I made my quilts simple and just cut squares in the same size. I arranged them to my liking and then sandwhiched batting in-between the top and the soft flannel backing I chose. I then quilted them via stitch in the ditch or quilting as close to the seam as possible around all sides of the squares. I did the quilting by hand. This is my preferred method. I can relax on the sofa and quilt and I feel I have more control as well. I learned to hand quilt through the excellent book That Perfect Stitch The Secrets of Fine Hand Quilting by Roxanne McElroy. I also use the Roxanne thimble when quilting. It has an opening for the fingernail with a little lip on top. After quilting I attached the binding made from the same material as the backing material. Voila!
Decorating for fall with pumpkins does not have to mean carving up a pumpkin. Pumpkins can leave an elegant accent to a table or buffet. Pumpkins are a fall staple and can come out in October and stay through November making great Thanksgiving statement pieces.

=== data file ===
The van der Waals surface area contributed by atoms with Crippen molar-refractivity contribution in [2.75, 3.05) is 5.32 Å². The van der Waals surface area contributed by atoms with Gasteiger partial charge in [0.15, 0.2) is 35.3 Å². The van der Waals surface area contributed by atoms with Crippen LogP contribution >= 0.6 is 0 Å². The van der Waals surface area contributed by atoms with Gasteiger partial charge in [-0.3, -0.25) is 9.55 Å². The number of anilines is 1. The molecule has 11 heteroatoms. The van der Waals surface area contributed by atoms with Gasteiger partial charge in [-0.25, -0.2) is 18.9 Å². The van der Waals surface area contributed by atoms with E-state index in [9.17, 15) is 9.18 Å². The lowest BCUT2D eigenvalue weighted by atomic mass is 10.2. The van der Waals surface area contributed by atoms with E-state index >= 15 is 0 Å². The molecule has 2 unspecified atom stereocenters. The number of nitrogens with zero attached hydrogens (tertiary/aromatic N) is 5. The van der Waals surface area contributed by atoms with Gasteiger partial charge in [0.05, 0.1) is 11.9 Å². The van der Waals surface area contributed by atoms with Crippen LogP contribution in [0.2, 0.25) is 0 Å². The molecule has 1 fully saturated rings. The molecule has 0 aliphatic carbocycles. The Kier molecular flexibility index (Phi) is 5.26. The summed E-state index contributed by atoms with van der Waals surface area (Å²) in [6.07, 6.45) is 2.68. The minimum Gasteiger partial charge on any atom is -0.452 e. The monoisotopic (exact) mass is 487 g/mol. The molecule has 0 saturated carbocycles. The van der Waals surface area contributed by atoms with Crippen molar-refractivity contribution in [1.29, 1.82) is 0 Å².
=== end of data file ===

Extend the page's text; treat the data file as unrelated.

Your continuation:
I love the elegant white “Cinderella” pumpkins. Simply purchase a white pumpkin and find a satin or velvet ribbon in a color of choice and a jewel or ornament to give it some sparkle. This very easy and simple idea looks quite expensive.
This gorgeous design of pumpkins, greens, pine cones, candles, etc… set on a table runner makes for a very festive table. I can already smell the turkey baking in the oven and friends and family coming through the door. This idea is oozing with warmth.
Another very simple idea, this time the pumpkin is used as a vase. Keep the colors of the arrangement in the same family to make it sophisticated. Placed on a piece of wood for a natural feel.